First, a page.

Are you spending time researching suppliers whilst you have more time at home?

Finding suppliers who really understand your vision for your day is key.

You want to work with people who will be excited by your ideas and help you build on them – not run steamrollers over your dreams and tell you what ‘their norm’ is.

Research & Recommendations

Luckily there are lots of different wedding suppliers to choose from, but it can seem a bit overwhelming trawling through and trying to compare like with like.

Keeping in mind your overall vision and aim to come up with a shortlist of no more than 3 or 4 of any particular supplier type whose work you love and who are at the right sort of price point for you.

Check out websites, magazines, professional blogs and wedding directories and ask for recommendations.

If you have booked your venue they will be able to recommend suppliers which fit their style and the clients who book them.

If you’re struggling to find a supplier, speak with your venue or other suppliers about who they like working with and why.

If you are very keen on someone’s work but don’t know of anyone who’s used them, don’t hesitate to ask for a couple of their recent wedding clients whom you can call or email for a reference.

Really hitting it off with certain Suppliers

It is clearly important that you not only fall in love with the work of the suppliers you hire, but also that you get on with them as people.

You will likely have lots of questions and discussions, especially with some of them, and you want to feel comfortable that they understand you and your wedding ideas.

That said, there are some suppliers I believe it’s really essential you truly ‘click’ with, more than others, for a couple of reasons.


Your wedding photographer or photographers will be with you for many hours on your special day. In many cases brides choose to have their photographer come to wherever they are getting ready which can be pretty intimate, and may involve lots of emotional moments.

Depending upon the style of photography you choose, you will probably spend a lot of time with this person asking you to walk or stand in a certain way, plus speaking with your closest friends and family.

You can see how key it is that you feel comfortable with your photographer and able to open up about any worries you may have, such as one of you being camera shy or some of your family members not wanting to have their photo taken together.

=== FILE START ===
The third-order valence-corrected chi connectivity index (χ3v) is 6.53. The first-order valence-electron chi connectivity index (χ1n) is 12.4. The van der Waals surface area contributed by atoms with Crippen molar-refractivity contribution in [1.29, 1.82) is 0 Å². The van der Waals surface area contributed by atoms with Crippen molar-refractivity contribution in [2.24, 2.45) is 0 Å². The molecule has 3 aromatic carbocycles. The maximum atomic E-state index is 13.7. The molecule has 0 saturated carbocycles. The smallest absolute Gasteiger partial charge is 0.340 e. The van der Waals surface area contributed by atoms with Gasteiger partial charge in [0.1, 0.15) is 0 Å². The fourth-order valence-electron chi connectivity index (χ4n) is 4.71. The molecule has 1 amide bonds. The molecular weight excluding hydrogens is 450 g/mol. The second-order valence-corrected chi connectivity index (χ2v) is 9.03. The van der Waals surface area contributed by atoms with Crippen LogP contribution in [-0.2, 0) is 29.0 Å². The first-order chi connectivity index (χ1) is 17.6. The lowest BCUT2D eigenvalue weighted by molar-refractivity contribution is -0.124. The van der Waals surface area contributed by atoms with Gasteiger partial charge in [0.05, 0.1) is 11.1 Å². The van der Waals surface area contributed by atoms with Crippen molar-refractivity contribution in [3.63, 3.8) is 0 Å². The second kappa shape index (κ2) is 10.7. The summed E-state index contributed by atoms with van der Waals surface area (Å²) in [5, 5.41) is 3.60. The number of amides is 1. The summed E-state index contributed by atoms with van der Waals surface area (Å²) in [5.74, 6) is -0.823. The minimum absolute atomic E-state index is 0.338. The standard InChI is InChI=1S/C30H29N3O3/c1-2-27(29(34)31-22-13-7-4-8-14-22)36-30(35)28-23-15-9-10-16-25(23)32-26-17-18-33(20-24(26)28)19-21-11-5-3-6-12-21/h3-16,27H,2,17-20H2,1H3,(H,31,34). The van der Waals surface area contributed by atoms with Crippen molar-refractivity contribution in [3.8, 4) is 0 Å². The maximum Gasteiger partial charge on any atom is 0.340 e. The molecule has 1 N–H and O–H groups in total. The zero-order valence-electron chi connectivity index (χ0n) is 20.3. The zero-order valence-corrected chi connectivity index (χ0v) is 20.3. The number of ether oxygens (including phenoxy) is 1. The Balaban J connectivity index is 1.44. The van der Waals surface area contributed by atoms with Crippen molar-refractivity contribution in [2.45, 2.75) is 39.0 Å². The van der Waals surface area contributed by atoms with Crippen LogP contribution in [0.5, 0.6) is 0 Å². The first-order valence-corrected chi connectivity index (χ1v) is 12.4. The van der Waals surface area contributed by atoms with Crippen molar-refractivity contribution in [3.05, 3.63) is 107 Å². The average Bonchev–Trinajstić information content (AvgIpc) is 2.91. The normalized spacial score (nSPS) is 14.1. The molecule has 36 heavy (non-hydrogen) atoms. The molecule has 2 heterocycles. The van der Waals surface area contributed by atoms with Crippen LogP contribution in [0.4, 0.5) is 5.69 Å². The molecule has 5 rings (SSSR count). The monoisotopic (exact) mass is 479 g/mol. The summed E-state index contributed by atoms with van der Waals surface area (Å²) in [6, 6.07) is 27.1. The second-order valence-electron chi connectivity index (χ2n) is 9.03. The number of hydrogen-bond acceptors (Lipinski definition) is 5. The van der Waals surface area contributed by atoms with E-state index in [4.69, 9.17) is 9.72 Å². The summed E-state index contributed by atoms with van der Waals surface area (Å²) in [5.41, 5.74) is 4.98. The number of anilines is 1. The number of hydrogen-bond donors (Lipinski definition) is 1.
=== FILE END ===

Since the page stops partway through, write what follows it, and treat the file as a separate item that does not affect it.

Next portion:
Those involved in planning and styling

Anyone involved in the intricate styling of your day, including stylist, planner, and florist, really need to understand you and your vision and indeed your private worries about any particular set up or theme.

You may be leaving some of these people with very personal items such as favours, gifts for bridal party members, etc and trusting them, often in your absence, to set everything up exactly as you have envisioned.

Of course getting on with all suppliers is key, but at the end of the day your cake designer, for example, won’t actually be following you around all day, therefore if you adore his or her cakes but cannot see yourself becoming their new best friend it’s less of a problem.

Supplier Consultations

Once you’ve decided which suppliers you wish to ‘meet’ with, I suggest you make some specific notes in advance of what you want to ask them, particularly if your initial communication is via Zoom or similar at this time.

I have made some high level suggestions below but your wedding is specific to you and you will undoubtedly have more detailed questions too.

How long have they been in the wedding business?

Being new is not a bad thing, and indeed can mean a supplier works especially hard for you, but it’s worth knowing. If they’re very new what is their background? Often they will have been in a different sector of the wedding industry, or have skills which transfer well from previous jobs.

Examples of work

In more usual time you would often have already seen some of their work wherever you found them, but ‘touching and feeling’ things like linens and stationery, or browsing through a whole wedding album is very different, and important.